There is no doubt. Orlando is a town of love and compassion. Our community has shown its heart to the world this week. We’re more than just a vacation town. We are a town of culture, compassion, and creatives. Members of our arts, tech and digital media industries want to volunteer and help our families just as much as anyone else. Enter: local web engineer and graphic designer, Brandon Chang.
After moving to Central Florida with a good friend to attend Valencia College’s Graphic Design program, Brandon Chang fell in love with Orlando and made our city his home. After graduation, he got a cool job at PurpleRockScissors, a local digital design agency, and met and fell in love again with an even cooler lady named BG. Kingston, Jamaica may be the place of his birth but like many, he made Orlando his adopted hometown.
Upon hearing of the attack on Pulse Orlando, like all of us, Brandon immediately wanted to help his hometown. With a unique skillset and a simple idea, he turned to his co-workers at PRPL to make it happen. “I was inspired by the community and the people who decided to come together after the shootings, and took time to gather for a gesture towards the affected families and friends, and to the larger LGBTQ community,” he says. “I also could not of done this without the amazing talent of my peers and co-workers at Purple Rock Scissors who really helped make the idea a reality.”
Check out Purple’s moving video tribute to Orlando called, “Orlando United.”
His idea has now turned into a website called Project Pri.de, a site where Facebook users can include their profile images on what he hopes will be an infinite rainbow flag on the web filled with pictures of Orlando’s LGBTQ community, its allies, and eventually the allies and members of the LGBTQ around the world. “I hope that with Project Pride, I can hope to bring the amazing sense of community that has been happening here, to places and people who want to show their support and make a stand, no matter how small, for those affected. I hope that over time, we can show this collaborative flag as a measure of the strength of the community.”
Great idea from ‘just a guy with an eye for small details!’ A social show of solidarity to bring us all together. Simple, right? Brandon says, “Anybody can help by taking part! Add yourself to the project, and be a piece of the whole. Share it and hopefully share some love along with it.”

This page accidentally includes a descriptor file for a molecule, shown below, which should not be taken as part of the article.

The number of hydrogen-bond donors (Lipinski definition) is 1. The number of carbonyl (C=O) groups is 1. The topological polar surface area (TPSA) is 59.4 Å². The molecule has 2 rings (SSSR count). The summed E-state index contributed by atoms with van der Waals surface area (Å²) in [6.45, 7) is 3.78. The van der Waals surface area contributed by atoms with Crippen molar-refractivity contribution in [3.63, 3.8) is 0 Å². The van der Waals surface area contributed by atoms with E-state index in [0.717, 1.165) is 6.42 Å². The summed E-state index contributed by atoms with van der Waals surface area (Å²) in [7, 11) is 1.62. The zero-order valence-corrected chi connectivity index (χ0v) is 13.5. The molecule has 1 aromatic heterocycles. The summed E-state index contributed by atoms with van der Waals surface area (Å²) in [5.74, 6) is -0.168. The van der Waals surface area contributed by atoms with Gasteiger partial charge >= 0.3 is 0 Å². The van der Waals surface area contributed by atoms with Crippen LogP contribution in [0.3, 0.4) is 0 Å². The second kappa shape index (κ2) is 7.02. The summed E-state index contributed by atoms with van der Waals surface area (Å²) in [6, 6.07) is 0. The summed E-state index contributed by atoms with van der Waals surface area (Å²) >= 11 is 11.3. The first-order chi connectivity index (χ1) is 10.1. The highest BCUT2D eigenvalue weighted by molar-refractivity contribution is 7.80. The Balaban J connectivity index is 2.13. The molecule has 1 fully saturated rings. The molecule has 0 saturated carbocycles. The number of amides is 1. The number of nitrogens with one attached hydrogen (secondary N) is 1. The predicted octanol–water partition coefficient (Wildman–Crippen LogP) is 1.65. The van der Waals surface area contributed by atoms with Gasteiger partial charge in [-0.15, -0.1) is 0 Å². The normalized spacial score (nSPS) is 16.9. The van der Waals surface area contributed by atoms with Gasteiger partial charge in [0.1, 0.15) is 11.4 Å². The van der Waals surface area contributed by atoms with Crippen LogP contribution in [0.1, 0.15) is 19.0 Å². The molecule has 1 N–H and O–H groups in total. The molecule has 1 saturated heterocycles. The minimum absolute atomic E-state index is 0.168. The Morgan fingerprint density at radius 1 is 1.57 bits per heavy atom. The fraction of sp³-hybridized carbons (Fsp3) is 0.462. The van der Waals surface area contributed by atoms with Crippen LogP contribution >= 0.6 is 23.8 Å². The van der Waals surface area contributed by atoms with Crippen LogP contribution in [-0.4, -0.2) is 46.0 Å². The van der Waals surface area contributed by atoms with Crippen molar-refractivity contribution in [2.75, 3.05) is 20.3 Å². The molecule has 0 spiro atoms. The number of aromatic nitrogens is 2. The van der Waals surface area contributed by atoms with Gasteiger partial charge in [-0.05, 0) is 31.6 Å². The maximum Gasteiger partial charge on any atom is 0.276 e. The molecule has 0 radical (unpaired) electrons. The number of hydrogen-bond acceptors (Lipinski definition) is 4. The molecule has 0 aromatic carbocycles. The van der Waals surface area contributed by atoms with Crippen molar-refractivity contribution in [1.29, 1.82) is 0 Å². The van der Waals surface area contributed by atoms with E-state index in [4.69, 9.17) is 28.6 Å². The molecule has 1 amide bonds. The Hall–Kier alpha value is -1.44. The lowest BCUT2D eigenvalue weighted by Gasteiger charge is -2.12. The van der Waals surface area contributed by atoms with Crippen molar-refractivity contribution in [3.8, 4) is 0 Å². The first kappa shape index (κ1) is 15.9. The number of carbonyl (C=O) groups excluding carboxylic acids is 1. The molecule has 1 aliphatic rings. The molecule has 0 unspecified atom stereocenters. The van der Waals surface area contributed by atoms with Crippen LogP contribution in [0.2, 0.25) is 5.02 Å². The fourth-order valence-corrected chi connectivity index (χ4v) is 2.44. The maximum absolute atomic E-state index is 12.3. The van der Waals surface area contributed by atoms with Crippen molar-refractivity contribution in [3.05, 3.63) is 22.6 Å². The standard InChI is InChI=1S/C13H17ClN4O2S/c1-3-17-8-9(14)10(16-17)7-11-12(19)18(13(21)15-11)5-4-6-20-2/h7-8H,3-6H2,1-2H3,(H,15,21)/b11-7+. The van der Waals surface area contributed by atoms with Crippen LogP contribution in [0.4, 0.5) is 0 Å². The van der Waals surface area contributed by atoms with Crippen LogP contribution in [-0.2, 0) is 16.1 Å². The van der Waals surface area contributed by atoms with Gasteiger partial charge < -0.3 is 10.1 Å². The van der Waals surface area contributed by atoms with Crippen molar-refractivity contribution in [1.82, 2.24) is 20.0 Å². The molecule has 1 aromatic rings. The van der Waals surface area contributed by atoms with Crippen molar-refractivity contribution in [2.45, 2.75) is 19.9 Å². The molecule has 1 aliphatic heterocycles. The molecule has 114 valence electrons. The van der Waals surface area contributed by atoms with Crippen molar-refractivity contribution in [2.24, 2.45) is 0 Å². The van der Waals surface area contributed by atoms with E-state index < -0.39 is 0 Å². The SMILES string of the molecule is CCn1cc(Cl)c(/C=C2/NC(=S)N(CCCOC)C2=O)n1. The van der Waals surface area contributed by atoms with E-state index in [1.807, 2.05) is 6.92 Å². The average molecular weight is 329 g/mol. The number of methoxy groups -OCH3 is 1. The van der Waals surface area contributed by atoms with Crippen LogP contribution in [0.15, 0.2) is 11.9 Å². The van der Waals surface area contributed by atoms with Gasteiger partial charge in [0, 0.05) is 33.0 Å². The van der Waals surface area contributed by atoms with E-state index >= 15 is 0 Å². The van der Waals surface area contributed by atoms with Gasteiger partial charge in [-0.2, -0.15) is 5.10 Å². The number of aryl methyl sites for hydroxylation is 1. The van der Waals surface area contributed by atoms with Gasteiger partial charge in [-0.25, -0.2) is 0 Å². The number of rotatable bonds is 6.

Currently there are 819 supporters, including yours truly. How cool would it be to see this number grow into the tens of thousands… millions… BILLIONS?! Click on the image above to add your profile picture! Oh, and don’t worry Twitter and Instagrammers. Brandon and the team will try and support linkage to these social sites too, and as soon as possible.
Speaking of the Project Pri.de team, it’s a big one. Brandon wanted to make sure to extend gratitude and shout outs to all his co-workers for their time and extraordinary efforts. “I’d just like to to thank the people who took part in building this project along-side me, who really shaped and molded the idea into what it is today,” he says. “A huge shout out to Matt Eagle, Devin Jacoviello, Rob Ignasiak, Don Page, Dean Wagman, Erin Butler, Brandon Shaw, and others who took their time to make this happen. Also a thank you to all those who participated and added themselves to the project, and shared.”
Find out more about Brandon Chang and check out his impressive portfolio here: http://brandonchang.me.
[UPDATE] Local note: In tribute to the lives lost at Pulse and in support of freedom lovers worldwide, tomorrow morning, June 17th, Orange County Government will display Section 93 of the Sea-to-Sea Rainbow Flag on their Administration Building at 201 S. Rosalind Ave. Today, Executive Director of LoveisLove Key West, Mark Ebenhoch will be in town with the flag. Find more information on their Facebook event page here: https://www.facebook.com/events/179054329164226/
The Sea-to-Sea Flag has become a globally-recognized symbol of the LGBTQ movement and symbolizes acceptance, understanding, education, solidarity and inclusion.
The original rainbow flag was designed by San Francisco artist Gilbert Baker in 1978 as a symbol of gay and lesbian pride in response to anti-gay activities. In the spring of 2003, Baker and a team of volunteers cut and sewed a 1.25-mile-long version of the flag in Key West, to celebrate the iconic banner’s 25th anniversary. On June 15, 2003, some 2,000 volunteers unfurled the flag from the Atlantic Ocean to the Gulf of Mexico along the entire length of Duval Street, in a sea-to-sea representation of pride and diversity. Sections of the flag have since traveled worldwide.